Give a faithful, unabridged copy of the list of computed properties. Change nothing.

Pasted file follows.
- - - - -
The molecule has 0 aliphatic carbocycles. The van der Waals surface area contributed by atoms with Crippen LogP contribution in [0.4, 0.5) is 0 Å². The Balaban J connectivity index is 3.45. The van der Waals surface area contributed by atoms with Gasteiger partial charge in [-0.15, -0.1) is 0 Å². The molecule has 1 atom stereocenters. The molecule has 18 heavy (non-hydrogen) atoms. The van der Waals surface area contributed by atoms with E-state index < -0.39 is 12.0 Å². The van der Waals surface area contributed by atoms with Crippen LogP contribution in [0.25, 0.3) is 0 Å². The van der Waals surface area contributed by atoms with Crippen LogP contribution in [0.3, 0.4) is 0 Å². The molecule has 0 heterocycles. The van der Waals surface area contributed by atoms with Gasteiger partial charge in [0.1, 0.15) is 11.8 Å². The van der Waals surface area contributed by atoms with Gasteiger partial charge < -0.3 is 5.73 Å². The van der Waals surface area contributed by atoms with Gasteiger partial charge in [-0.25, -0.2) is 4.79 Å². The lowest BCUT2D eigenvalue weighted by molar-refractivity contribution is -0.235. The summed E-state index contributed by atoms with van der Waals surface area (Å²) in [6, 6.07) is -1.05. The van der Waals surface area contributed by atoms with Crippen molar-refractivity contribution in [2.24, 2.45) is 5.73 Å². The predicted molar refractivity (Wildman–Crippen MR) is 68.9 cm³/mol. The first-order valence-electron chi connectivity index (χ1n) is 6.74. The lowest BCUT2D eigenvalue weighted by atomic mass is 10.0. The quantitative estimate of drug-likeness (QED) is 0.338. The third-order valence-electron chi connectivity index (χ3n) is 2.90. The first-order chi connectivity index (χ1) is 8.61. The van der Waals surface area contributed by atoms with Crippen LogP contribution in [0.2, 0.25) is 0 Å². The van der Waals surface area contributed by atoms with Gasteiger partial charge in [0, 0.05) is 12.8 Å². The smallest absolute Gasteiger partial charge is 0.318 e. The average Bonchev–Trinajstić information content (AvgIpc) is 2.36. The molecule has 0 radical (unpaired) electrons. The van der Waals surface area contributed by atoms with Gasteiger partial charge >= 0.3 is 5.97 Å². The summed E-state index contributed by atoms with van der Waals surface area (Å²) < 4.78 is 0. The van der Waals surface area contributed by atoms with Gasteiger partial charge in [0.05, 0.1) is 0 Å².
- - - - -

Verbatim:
The molecule has 0 aliphatic carbocycles. The van der Waals surface area contributed by atoms with Crippen LogP contribution in [0.4, 0.5) is 0 Å². The Balaban J connectivity index is 3.45. The van der Waals surface area contributed by atoms with Gasteiger partial charge in [-0.15, -0.1) is 0 Å². The molecule has 1 atom stereocenters. The molecule has 18 heavy (non-hydrogen) atoms. The van der Waals surface area contributed by atoms with E-state index < -0.39 is 12.0 Å². The van der Waals surface area contributed by atoms with Crippen LogP contribution in [0.25, 0.3) is 0 Å². The van der Waals surface area contributed by atoms with Crippen LogP contribution in [0.3, 0.4) is 0 Å². The molecule has 0 heterocycles. The van der Waals surface area contributed by atoms with Gasteiger partial charge in [0.1, 0.15) is 11.8 Å². The van der Waals surface area contributed by atoms with Gasteiger partial charge < -0.3 is 5.73 Å². The van der Waals surface area contributed by atoms with Gasteiger partial charge in [-0.25, -0.2) is 4.79 Å². The lowest BCUT2D eigenvalue weighted by molar-refractivity contribution is -0.235. The summed E-state index contributed by atoms with van der Waals surface area (Å²) in [6, 6.07) is -1.05. The van der Waals surface area contributed by atoms with Crippen molar-refractivity contribution in [2.24, 2.45) is 5.73 Å². The predicted molar refractivity (Wildman–Crippen MR) is 68.9 cm³/mol. The first-order valence-electron chi connectivity index (χ1n) is 6.74. The lowest BCUT2D eigenvalue weighted by atomic mass is 10.0. The quantitative estimate of drug-likeness (QED) is 0.338. The third-order valence-electron chi connectivity index (χ3n) is 2.90. The first-order chi connectivity index (χ1) is 8.61. The van der Waals surface area contributed by atoms with Crippen LogP contribution in [0.2, 0.25) is 0 Å². The van der Waals surface area contributed by atoms with Gasteiger partial charge in [0, 0.05) is 12.8 Å². The smallest absolute Gasteiger partial charge is 0.318 e. The average Bonchev–Trinajstić information content (AvgIpc) is 2.36. The molecule has 0 radical (unpaired) electrons. The van der Waals surface area contributed by atoms with Gasteiger partial charge >= 0.3 is 5.97 Å². The summed E-state index contributed by atoms with van der Waals surface area (Å²) < 4.78 is 0. The van der Waals surface area contributed by atoms with Gasteiger partial charge in [0.05, 0.1) is 0 Å².